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Mountaintop camera captures unusual sight in the sky

The Mount Washington Observatory posted a photo to Twitter early Monday morning that showcased an unusual cloud phenomenon.
Credit: nancykennedy
Partial view of the observatory at the summit on Mt. Washington.

The Mount Washington Observatory posted a photo to Twitter early Monday morning that showcased an unusual cloud phenomenon: a Kelvin-Helmholtz wave cloud.

KH-lenticulars, or Kelvin-Helmholtz, were named after Hermann von Helmholtz and William Thomson, who was better known as Lord Kelvin, the two scientists who discovered the atmospheric instability that leads to this phenomenon.

Scientists at the New Hampshire-based observatory posted the tweet early Monday and said that the KH wave cloud "waved back" at them around 7 a.m.

The image is a rarity as Kelvin-Helmholtz clouds usually do not last long in the sky and therefore are difficult to document, according to AccuWeather Meteorologist Jesse Ferrell.

He further explained that they occur in unstable atmospheric conditions when air varies in density due to different temperatures.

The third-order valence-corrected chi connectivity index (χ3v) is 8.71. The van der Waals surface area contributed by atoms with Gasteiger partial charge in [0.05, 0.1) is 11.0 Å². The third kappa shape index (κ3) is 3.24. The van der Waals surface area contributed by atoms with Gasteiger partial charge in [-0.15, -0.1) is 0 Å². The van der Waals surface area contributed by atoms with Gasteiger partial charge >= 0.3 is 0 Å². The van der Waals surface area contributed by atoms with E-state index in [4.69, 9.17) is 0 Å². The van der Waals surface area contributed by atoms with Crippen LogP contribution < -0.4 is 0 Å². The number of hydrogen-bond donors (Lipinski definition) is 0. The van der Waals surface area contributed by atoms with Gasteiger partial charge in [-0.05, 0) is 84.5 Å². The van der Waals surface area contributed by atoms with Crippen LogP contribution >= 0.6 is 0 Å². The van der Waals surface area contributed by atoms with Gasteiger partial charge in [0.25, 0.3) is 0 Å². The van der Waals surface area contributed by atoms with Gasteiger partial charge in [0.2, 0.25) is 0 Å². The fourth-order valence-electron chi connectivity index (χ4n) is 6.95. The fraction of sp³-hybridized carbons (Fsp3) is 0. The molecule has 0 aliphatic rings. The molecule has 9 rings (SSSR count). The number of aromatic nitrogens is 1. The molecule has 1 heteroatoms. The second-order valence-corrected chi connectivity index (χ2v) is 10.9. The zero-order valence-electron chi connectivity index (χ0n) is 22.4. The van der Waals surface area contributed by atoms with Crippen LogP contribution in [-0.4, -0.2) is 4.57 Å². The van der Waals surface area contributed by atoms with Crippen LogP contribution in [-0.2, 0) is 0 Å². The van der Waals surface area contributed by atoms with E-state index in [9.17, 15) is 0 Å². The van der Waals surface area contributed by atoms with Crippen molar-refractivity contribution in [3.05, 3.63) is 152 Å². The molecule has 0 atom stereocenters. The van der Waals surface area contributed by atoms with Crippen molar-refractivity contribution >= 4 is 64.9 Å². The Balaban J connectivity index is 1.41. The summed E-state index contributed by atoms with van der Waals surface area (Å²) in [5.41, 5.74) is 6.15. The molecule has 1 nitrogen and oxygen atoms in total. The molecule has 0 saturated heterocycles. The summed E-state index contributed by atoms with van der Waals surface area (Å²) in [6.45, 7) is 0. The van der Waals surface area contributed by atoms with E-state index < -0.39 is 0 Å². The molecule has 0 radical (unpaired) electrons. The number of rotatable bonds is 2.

"A real-world example would be an inflated basketball at the bottom of a pool," Ferrell said. "Because of the difference in density between the air in the ball and the water, the ball will rapidly rise unless a force is exerted on it."

The cloud formations can also cause trouble for pilots in the sky.

"Changes in wind speed vertically in the atmosphere (called wind shear) can indicate turbulence for airplanes," he said, "although the KH wave clouds are just giving form to an atmospheric wave that is also present in 'clear air turbulence.'"

These waves in the sky are formed similarly to ocean waves, with high winds blowing over the water, "sculpting the flat water into wave formations," Ferrell said.

A similar image was captured last July by Amy Christie Hunter at Smith Mountain Lake near Roanoke, Virginia.

Hunter told AccuWeather at the time that the formation did not last longer than a minute, and she felt "very lucky" to be able to witness it as well as capture it on camera.

Some experts believe that the famous "Starry Night" painting by Vincent Van Gogh was inspired by KH wave clouds, but Ferrell believes it to be unlikely.

"I don't think that's likely because they aren't oriented correctly, and you wouldn't be able to see the clouds well at night," he said. "It's more likely he was just channeling fluid dynamics."